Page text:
Named after the state capital of Iowa, the USS Des Moines was the vanguard of a fleet of heavy cruisers in the United States Navy. Launched on September 27, 1946, by the Bethlehem Steel Company, she was built at the Fore River Shipyard and officially commissioned in 1948. One of the first in her class to mount semi-automatic turrets and utility helicopters, USS Des Moines was considered an advanced vessel.
Action in the Mediterranean
In order to maintain readiness, the USS Des Moines cruised from Newport, Rhode Island, and Norfolk, Virginia, to the Caribbean and Mediterranean Sea, performing a variety of military exercises. Serving as the flagship of the 6th Task Fleet, she also carried midshipmen and naval crew to Northern European ports as part of their training. USS Des Moines also participated in NATO exercises from 1952 to 1955. On February 18, 1958, she set course for the Mediterranean as the flagship for the Sixth Fleet.
During her time with the Sixth Fleet, the Des Moines contributed heavily to the success of American interests in Europe, Africa, and the Near East. By performing in NATO exercises, visits to Yugoslavia and other ports in the region, the Des Moines remained a constant presence in the Mediterranean. In addition, she served a critical role in peacekeeping efforts during the Suez Crisis of 1956 and the Lebanon crisis of 1958. Beyond her military endeavors, film footage of the Des Moines cruising with other ships in the 6th Fleet was used for the conclusion of the 1959 film, John Paul Jones.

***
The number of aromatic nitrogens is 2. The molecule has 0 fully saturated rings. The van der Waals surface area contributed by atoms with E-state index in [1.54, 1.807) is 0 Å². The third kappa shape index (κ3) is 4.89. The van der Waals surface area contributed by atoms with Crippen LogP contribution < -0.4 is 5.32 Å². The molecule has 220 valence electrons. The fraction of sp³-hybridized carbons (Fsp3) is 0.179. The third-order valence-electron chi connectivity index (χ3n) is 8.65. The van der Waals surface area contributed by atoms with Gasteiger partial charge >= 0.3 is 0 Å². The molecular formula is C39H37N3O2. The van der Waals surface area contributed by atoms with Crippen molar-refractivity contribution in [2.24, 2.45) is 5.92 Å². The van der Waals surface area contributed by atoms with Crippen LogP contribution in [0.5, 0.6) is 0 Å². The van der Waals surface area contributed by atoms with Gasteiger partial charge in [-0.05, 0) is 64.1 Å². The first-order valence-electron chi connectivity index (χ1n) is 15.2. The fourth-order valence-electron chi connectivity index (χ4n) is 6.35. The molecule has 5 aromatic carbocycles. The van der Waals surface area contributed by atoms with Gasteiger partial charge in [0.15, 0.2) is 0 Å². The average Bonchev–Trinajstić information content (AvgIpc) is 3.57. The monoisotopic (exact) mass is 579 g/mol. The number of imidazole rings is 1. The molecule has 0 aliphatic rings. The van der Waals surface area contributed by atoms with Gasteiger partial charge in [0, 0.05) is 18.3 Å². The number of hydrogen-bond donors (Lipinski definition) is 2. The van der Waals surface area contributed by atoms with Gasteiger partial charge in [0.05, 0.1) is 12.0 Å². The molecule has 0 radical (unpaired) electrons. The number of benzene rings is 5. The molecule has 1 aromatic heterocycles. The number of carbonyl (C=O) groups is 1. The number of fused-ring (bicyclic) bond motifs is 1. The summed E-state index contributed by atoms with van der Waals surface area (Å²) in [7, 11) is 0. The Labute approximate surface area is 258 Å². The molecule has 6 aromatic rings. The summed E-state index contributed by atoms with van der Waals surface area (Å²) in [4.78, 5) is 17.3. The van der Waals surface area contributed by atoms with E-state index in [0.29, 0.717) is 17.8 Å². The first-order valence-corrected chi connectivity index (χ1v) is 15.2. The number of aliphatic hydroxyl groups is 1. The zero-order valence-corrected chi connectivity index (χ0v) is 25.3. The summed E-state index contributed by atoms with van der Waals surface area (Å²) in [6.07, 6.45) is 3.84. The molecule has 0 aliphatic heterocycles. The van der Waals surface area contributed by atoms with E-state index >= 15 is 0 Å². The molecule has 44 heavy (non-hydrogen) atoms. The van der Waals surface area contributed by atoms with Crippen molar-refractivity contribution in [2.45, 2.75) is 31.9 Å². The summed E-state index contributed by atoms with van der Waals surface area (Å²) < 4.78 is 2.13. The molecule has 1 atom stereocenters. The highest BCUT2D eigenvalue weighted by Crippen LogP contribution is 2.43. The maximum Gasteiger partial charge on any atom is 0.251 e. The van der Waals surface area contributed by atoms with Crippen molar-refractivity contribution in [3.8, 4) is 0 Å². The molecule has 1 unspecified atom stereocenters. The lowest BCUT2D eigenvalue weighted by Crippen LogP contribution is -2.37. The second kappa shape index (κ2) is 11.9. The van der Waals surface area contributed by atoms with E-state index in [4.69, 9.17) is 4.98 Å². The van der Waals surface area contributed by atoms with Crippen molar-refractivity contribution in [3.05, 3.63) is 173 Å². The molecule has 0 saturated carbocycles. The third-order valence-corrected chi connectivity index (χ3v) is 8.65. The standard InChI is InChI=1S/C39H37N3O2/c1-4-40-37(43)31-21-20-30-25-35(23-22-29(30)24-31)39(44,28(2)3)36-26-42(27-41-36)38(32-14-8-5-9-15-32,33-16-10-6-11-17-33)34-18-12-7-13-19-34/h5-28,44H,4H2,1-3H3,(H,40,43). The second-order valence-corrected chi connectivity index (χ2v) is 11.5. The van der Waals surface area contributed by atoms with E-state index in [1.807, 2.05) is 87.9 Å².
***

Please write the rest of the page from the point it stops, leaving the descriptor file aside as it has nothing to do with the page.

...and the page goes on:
In July of 1961, she was placed out of commission and in reserve. Afterward she was stored in the South Boston Naval Annex and subsequently laid up in the Naval Inactive Ship Maintenance Facility until 2006. From there an attempt was made to transform USS Des Moines into a museum ship. However, the project eventually failed and she was towed to Brownsville, Texas, for scrapping on September 7, 2006. By July of the following year she had been completely dismantled. However, two of her parts did make it to a museum, as her gun mounts were donated to the USS Lexington museum in Corpus Christi, Texas, where they are currently on display.
Asbestos in Navy Ships
Although an essential component of the naval fleet, even today, naval cruisers also pose a lasting health risk to soldiers serving on them. Unfortunately, products containing asbestos were common, especially on older ships, because of the material’s high resistance to heat and fire. Despite its value as an insulator, asbestos fiber intake can lead to several serious health consequences, including mesothelioma, a devastating cancer without cure. Current and former military personnel who came into contact with these ships should seek immediate medical attention in order to detect possible health consequences associated with asbestos exposure.